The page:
In 1961, Oxford archaeologists uncovered a pit at the site of General Gnaeus Julius Agricola’s headquarters at Inchtuthil in Scotland. Unsavoury Caledonians had made his troops’ position untenable. So the Romans decided to quit their empire’s northernmost outpost, though not before going to extraordinary efforts to ensure they left nothing behind that could aid their enemies.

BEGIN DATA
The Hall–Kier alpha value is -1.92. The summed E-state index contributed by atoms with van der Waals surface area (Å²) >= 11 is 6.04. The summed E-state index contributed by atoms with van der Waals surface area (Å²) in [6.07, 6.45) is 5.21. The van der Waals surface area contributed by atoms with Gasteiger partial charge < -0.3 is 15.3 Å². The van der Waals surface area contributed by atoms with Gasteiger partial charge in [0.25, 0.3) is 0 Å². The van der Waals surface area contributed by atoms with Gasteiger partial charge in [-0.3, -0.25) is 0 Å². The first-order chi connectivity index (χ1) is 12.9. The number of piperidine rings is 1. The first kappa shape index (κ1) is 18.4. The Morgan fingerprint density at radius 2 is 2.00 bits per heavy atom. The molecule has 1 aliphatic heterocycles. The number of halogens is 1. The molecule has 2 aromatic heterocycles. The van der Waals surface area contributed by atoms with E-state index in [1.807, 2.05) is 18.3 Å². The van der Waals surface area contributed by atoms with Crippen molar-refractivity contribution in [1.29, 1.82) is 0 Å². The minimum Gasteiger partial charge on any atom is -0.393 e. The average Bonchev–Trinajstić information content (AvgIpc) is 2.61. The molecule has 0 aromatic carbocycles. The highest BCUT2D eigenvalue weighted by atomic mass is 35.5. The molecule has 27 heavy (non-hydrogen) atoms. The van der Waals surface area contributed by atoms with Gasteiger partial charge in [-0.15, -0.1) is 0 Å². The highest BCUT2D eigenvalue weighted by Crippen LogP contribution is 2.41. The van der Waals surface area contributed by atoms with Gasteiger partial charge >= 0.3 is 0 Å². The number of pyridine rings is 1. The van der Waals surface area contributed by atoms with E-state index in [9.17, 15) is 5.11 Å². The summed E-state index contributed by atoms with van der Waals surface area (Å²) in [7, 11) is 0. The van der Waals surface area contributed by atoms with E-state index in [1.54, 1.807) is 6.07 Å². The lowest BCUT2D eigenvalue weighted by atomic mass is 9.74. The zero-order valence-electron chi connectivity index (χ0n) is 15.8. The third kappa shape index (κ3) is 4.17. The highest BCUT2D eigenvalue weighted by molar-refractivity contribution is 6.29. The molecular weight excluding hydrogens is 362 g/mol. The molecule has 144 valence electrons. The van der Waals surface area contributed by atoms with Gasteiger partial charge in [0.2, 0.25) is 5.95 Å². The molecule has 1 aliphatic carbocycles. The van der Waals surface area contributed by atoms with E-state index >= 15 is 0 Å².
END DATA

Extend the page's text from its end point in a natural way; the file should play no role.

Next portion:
They dismantled and burned their fort. Then they dug a large hole into which they dumped their most precious metal items: 763,840 2in nails, 85,128 medium nails and 25,088 large nails. “These had held the fort together and would have been as useful as leaving a cache of weapons, so the Roman troops buried them,” writes Mark Miodownik, professor of materials and society at University College London. All other steel items were taken south: weapons, armour – and the soldiers’ razors, which “allowed the Romans to retreat clean-shaven, groomed in order to distinguish them from the savage hordes that had driven them out”.